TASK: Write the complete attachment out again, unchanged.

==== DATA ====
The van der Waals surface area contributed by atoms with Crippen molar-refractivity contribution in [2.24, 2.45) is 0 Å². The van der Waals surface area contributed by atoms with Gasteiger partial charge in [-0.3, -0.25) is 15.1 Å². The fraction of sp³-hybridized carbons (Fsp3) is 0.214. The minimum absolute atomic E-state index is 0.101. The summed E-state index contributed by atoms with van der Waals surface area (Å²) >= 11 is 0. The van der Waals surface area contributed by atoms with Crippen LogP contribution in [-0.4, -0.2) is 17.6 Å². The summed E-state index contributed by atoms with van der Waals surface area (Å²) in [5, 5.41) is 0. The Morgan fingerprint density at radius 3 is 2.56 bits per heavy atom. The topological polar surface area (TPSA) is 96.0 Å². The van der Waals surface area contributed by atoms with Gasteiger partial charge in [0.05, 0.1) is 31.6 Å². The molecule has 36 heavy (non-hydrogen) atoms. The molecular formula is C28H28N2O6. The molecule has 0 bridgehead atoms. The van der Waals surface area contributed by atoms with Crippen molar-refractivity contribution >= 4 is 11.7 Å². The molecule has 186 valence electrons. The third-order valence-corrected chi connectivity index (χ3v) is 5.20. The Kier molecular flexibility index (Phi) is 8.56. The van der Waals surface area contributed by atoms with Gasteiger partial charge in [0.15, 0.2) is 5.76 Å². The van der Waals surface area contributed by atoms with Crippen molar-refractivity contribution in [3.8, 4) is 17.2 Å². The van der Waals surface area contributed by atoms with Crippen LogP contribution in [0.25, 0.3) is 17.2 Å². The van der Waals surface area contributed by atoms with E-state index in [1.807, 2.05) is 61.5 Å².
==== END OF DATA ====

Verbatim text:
The van der Waals surface area contributed by atoms with Crippen molar-refractivity contribution in [2.24, 2.45) is 0 Å². The van der Waals surface area contributed by atoms with Gasteiger partial charge in [-0.3, -0.25) is 15.1 Å². The fraction of sp³-hybridized carbons (Fsp3) is 0.214. The minimum absolute atomic E-state index is 0.101. The summed E-state index contributed by atoms with van der Waals surface area (Å²) >= 11 is 0. The van der Waals surface area contributed by atoms with Crippen LogP contribution in [-0.4, -0.2) is 17.6 Å². The summed E-state index contributed by atoms with van der Waals surface area (Å²) in [5, 5.41) is 0. The Morgan fingerprint density at radius 3 is 2.56 bits per heavy atom. The topological polar surface area (TPSA) is 96.0 Å². The van der Waals surface area contributed by atoms with Gasteiger partial charge in [0.05, 0.1) is 31.6 Å². The molecule has 36 heavy (non-hydrogen) atoms. The molecular formula is C28H28N2O6. The molecule has 0 bridgehead atoms. The van der Waals surface area contributed by atoms with Crippen molar-refractivity contribution >= 4 is 11.7 Å². The molecule has 186 valence electrons. The third-order valence-corrected chi connectivity index (χ3v) is 5.20. The Kier molecular flexibility index (Phi) is 8.56. The van der Waals surface area contributed by atoms with Gasteiger partial charge in [0.15, 0.2) is 5.76 Å². The van der Waals surface area contributed by atoms with Crippen molar-refractivity contribution in [3.8, 4) is 17.2 Å². The van der Waals surface area contributed by atoms with Crippen LogP contribution in [0.25, 0.3) is 17.2 Å². The van der Waals surface area contributed by atoms with E-state index in [1.807, 2.05) is 61.5 Å².